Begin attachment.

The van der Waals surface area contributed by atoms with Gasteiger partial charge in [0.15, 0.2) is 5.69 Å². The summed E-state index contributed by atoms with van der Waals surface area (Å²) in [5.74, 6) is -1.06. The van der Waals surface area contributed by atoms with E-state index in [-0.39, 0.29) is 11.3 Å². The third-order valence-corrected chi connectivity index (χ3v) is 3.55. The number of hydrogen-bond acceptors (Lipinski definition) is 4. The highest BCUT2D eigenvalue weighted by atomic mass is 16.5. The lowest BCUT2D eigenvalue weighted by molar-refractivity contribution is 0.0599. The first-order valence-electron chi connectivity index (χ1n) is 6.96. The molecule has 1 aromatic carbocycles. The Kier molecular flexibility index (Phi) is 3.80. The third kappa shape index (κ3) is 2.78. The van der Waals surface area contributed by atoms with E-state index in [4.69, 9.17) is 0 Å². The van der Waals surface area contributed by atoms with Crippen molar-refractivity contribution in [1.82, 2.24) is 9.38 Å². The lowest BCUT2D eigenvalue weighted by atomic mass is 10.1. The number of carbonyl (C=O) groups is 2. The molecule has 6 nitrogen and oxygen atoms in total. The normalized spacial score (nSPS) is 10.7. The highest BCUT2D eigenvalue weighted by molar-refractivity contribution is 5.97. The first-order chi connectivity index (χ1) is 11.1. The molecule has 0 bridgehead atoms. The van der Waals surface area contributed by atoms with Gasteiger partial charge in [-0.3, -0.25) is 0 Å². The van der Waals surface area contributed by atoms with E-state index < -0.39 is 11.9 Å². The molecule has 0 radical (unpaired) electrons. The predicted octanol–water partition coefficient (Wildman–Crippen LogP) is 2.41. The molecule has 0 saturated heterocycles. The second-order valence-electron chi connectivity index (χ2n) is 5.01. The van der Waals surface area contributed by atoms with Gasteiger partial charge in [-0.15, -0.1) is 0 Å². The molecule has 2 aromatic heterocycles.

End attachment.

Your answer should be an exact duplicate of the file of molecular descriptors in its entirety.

The van der Waals surface area contributed by atoms with Gasteiger partial charge in [0.15, 0.2) is 5.69 Å². The summed E-state index contributed by atoms with van der Waals surface area (Å²) in [5.74, 6) is -1.06. The van der Waals surface area contributed by atoms with E-state index in [-0.39, 0.29) is 11.3 Å². The third-order valence-corrected chi connectivity index (χ3v) is 3.55. The number of hydrogen-bond acceptors (Lipinski definition) is 4. The highest BCUT2D eigenvalue weighted by atomic mass is 16.5. The lowest BCUT2D eigenvalue weighted by molar-refractivity contribution is 0.0599. The first-order valence-electron chi connectivity index (χ1n) is 6.96. The molecule has 1 aromatic carbocycles. The Kier molecular flexibility index (Phi) is 3.80. The third kappa shape index (κ3) is 2.78. The van der Waals surface area contributed by atoms with E-state index in [4.69, 9.17) is 0 Å². The van der Waals surface area contributed by atoms with Crippen molar-refractivity contribution in [1.82, 2.24) is 9.38 Å². The lowest BCUT2D eigenvalue weighted by atomic mass is 10.1. The number of carbonyl (C=O) groups is 2. The molecule has 6 nitrogen and oxygen atoms in total. The normalized spacial score (nSPS) is 10.7. The highest BCUT2D eigenvalue weighted by molar-refractivity contribution is 5.97. The first-order chi connectivity index (χ1) is 11.1. The molecule has 0 bridgehead atoms. The van der Waals surface area contributed by atoms with Gasteiger partial charge in [-0.3, -0.25) is 0 Å². The van der Waals surface area contributed by atoms with E-state index < -0.39 is 11.9 Å². The molecule has 0 radical (unpaired) electrons. The predicted octanol–water partition coefficient (Wildman–Crippen LogP) is 2.41. The molecule has 0 saturated heterocycles. The second-order valence-electron chi connectivity index (χ2n) is 5.01. The van der Waals surface area contributed by atoms with Gasteiger partial charge in [-0.15, -0.1) is 0 Å². The molecule has 2 aromatic heterocycles.